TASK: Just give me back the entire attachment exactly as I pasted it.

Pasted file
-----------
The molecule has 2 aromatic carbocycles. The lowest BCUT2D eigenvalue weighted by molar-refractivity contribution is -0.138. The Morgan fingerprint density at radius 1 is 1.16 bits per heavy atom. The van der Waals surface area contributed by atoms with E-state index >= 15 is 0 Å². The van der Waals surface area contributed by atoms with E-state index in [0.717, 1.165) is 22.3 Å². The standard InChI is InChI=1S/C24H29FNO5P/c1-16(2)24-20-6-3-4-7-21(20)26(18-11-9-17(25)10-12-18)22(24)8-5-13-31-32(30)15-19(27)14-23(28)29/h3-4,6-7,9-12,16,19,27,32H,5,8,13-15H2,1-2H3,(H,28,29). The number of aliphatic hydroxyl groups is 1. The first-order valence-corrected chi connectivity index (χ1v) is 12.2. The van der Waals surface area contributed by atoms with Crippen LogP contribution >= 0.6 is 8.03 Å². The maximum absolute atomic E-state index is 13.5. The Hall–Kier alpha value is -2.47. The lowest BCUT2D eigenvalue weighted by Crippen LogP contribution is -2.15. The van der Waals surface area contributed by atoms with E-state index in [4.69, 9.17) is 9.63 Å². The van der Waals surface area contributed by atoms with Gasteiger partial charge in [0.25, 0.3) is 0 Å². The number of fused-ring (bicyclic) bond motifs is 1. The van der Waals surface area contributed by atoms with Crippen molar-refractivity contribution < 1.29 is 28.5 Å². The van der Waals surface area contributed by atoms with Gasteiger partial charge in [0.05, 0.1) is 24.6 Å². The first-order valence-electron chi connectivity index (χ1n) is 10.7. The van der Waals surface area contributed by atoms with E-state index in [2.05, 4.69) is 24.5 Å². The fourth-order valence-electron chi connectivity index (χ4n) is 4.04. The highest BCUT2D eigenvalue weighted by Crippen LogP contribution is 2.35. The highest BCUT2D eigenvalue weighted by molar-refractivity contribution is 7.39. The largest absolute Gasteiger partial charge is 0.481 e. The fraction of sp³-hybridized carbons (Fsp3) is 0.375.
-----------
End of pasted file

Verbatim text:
The molecule has 2 aromatic carbocycles. The lowest BCUT2D eigenvalue weighted by molar-refractivity contribution is -0.138. The Morgan fingerprint density at radius 1 is 1.16 bits per heavy atom. The van der Waals surface area contributed by atoms with E-state index >= 15 is 0 Å². The van der Waals surface area contributed by atoms with E-state index in [0.717, 1.165) is 22.3 Å². The standard InChI is InChI=1S/C24H29FNO5P/c1-16(2)24-20-6-3-4-7-21(20)26(18-11-9-17(25)10-12-18)22(24)8-5-13-31-32(30)15-19(27)14-23(28)29/h3-4,6-7,9-12,16,19,27,32H,5,8,13-15H2,1-2H3,(H,28,29). The number of aliphatic hydroxyl groups is 1. The first-order valence-corrected chi connectivity index (χ1v) is 12.2. The van der Waals surface area contributed by atoms with Crippen LogP contribution >= 0.6 is 8.03 Å². The maximum absolute atomic E-state index is 13.5. The Hall–Kier alpha value is -2.47. The lowest BCUT2D eigenvalue weighted by Crippen LogP contribution is -2.15. The van der Waals surface area contributed by atoms with E-state index in [4.69, 9.17) is 9.63 Å². The van der Waals surface area contributed by atoms with Gasteiger partial charge in [0.25, 0.3) is 0 Å². The number of fused-ring (bicyclic) bond motifs is 1. The van der Waals surface area contributed by atoms with Crippen molar-refractivity contribution < 1.29 is 28.5 Å². The van der Waals surface area contributed by atoms with Gasteiger partial charge in [0.05, 0.1) is 24.6 Å². The first-order valence-electron chi connectivity index (χ1n) is 10.7. The van der Waals surface area contributed by atoms with E-state index in [2.05, 4.69) is 24.5 Å². The fourth-order valence-electron chi connectivity index (χ4n) is 4.04. The highest BCUT2D eigenvalue weighted by Crippen LogP contribution is 2.35. The highest BCUT2D eigenvalue weighted by molar-refractivity contribution is 7.39. The largest absolute Gasteiger partial charge is 0.481 e. The fraction of sp³-hybridized carbons (Fsp3) is 0.375.